Keep in mind that Berkeley isn't really a standout here. Most young people (especially college students) do not consider themselves conservatives, and Kerry won the votes of a very high percentage of young people (not all of whom attend college). Most young people seem to consider themselves moderate, but are actually much more close to liberal than conservative.
Quote: "And ttg, I think people should be more honest and more willing to listen to others."
DRab, I don't see why it was necessary to direct this statement at me. When you are saying "people," are you actually talking to me; that is, that I should be more honest and more willing to listen to others? Please clarify. Thanks.
I felt compelled to share my input given my background. As one can already tell, I felt that the release was not accurate on the "ground level." This was an important distinction, because political orientation as a campus unit is only worthy of mention as it pertains to one's daily experiences.
Whatever one puts on their Facebook account is meaningless if they are fearful to voice their opinions in the classroom or at the campus environment. Just a note, but random sampling on Facebook is not an accurate means of gauging any population, since it is not universally used by the entire student population (important- which are the type of people who don't subscribe to FB?) and there is a percentage of students who don't list their political views (fear, again) or soften their stance to be more politically correct (as it relates to the general Berkeley population). Facebook is a social network, and it would behoove a student who was conservative to regard oneself as "Moderate" for the purposes of not isolating certain populations.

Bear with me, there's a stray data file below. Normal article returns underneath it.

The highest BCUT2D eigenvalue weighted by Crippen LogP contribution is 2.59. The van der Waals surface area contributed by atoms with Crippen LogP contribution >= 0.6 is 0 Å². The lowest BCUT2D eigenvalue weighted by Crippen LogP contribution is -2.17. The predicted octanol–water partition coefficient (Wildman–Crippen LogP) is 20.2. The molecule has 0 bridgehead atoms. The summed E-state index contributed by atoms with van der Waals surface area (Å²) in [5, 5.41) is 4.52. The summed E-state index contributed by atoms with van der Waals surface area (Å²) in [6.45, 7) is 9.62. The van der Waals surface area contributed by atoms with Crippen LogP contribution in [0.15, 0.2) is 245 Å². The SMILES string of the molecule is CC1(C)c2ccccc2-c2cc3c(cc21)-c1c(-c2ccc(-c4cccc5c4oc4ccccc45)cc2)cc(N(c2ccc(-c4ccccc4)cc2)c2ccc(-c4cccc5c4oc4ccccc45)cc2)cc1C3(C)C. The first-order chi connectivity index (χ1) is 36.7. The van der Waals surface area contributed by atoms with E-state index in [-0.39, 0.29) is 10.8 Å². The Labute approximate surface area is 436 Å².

I share my experiences as one who grew up in Orange County- a conservative bastion in the south- but in a city that was distinguished as having the "Greatest Hardship in America" with a minority population of roughly 85%. The city, as you might imagine, was a strong liberal base and the fear element found there is an apt comparison to Conservatives at Berkeley. Apart from being a minority ethnic group, the city's view was also a minority among OC as a whole. With that said, I feel my opinions have relative weight, although it is most useful for those who read these threads and describe themselves as "Conservative."
I don't feel as though I am perpetuating a misconception that Berkeley is very liberal place. In my opinion, as expressed through empirical evidence, it is. I have also provided the voting patterns of Berkeleyans, voting being the physical expression of one's political beliefs. I will mention that politics do not govern social life at Berkeley. As such, it is not "bad," insofar as (for the most part) it does not affect relations between professors or fellow students. However, my justification for calling Berkeley "very liberal" is that you'd be hard pressed to find many more colleges more liberal than Berkeley.